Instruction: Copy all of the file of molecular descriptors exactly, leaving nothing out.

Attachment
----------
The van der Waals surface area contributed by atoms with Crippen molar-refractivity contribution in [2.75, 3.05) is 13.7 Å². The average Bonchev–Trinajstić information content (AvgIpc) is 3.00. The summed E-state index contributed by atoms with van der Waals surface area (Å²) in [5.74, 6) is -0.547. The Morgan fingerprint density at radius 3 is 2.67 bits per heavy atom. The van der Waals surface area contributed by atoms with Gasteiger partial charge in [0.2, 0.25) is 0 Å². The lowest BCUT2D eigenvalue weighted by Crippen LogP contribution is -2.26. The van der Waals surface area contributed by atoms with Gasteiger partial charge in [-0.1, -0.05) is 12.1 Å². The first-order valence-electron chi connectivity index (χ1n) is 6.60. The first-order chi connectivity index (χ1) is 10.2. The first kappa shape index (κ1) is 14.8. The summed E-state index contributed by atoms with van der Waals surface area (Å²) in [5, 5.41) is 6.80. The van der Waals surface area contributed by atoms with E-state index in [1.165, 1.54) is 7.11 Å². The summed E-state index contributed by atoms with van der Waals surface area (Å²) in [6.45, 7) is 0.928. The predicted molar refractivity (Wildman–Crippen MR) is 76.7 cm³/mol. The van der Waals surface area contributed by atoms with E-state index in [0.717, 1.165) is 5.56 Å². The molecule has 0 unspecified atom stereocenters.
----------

The van der Waals surface area contributed by atoms with Crippen molar-refractivity contribution in [2.75, 3.05) is 13.7 Å². The average Bonchev–Trinajstić information content (AvgIpc) is 3.00. The summed E-state index contributed by atoms with van der Waals surface area (Å²) in [5.74, 6) is -0.547. The Morgan fingerprint density at radius 3 is 2.67 bits per heavy atom. The van der Waals surface area contributed by atoms with Gasteiger partial charge in [0.2, 0.25) is 0 Å². The lowest BCUT2D eigenvalue weighted by Crippen LogP contribution is -2.26. The van der Waals surface area contributed by atoms with Gasteiger partial charge in [-0.1, -0.05) is 12.1 Å². The first-order valence-electron chi connectivity index (χ1n) is 6.60. The first-order chi connectivity index (χ1) is 10.2. The first kappa shape index (κ1) is 14.8. The summed E-state index contributed by atoms with van der Waals surface area (Å²) in [5, 5.41) is 6.80. The van der Waals surface area contributed by atoms with E-state index in [1.165, 1.54) is 7.11 Å². The summed E-state index contributed by atoms with van der Waals surface area (Å²) in [6.45, 7) is 0.928. The predicted molar refractivity (Wildman–Crippen MR) is 76.7 cm³/mol. The van der Waals surface area contributed by atoms with E-state index in [0.717, 1.165) is 5.56 Å². The molecule has 0 unspecified atom stereocenters.